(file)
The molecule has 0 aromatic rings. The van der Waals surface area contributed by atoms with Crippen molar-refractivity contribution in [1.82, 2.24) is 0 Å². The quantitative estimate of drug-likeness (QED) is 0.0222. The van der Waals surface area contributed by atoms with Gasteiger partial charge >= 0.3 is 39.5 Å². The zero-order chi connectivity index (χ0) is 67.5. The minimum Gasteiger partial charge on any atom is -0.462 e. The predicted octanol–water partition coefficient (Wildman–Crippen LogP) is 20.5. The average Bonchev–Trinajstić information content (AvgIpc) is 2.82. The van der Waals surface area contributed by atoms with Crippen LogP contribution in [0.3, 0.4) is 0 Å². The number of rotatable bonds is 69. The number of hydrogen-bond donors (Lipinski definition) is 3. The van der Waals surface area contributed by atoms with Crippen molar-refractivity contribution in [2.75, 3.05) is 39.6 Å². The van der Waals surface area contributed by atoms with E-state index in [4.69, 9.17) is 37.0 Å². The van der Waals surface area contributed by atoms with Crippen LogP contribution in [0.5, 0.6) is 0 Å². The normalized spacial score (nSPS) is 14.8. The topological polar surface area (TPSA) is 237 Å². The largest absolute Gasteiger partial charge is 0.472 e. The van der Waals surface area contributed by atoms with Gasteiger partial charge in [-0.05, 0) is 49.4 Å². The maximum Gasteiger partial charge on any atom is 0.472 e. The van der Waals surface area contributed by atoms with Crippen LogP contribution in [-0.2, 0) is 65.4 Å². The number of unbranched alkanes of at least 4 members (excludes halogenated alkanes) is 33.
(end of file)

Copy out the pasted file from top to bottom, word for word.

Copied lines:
The molecule has 0 aromatic rings. The van der Waals surface area contributed by atoms with Crippen molar-refractivity contribution in [1.82, 2.24) is 0 Å². The quantitative estimate of drug-likeness (QED) is 0.0222. The van der Waals surface area contributed by atoms with Gasteiger partial charge >= 0.3 is 39.5 Å². The zero-order chi connectivity index (χ0) is 67.5. The minimum Gasteiger partial charge on any atom is -0.462 e. The predicted octanol–water partition coefficient (Wildman–Crippen LogP) is 20.5. The average Bonchev–Trinajstić information content (AvgIpc) is 2.82. The van der Waals surface area contributed by atoms with Crippen LogP contribution in [0.3, 0.4) is 0 Å². The number of rotatable bonds is 69. The number of hydrogen-bond donors (Lipinski definition) is 3. The van der Waals surface area contributed by atoms with Crippen molar-refractivity contribution in [2.75, 3.05) is 39.6 Å². The van der Waals surface area contributed by atoms with E-state index in [4.69, 9.17) is 37.0 Å². The van der Waals surface area contributed by atoms with Crippen LogP contribution in [0.5, 0.6) is 0 Å². The normalized spacial score (nSPS) is 14.8. The topological polar surface area (TPSA) is 237 Å². The largest absolute Gasteiger partial charge is 0.472 e. The van der Waals surface area contributed by atoms with Gasteiger partial charge in [-0.05, 0) is 49.4 Å². The maximum Gasteiger partial charge on any atom is 0.472 e. The van der Waals surface area contributed by atoms with Crippen LogP contribution in [-0.2, 0) is 65.4 Å². The number of unbranched alkanes of at least 4 members (excludes halogenated alkanes) is 33.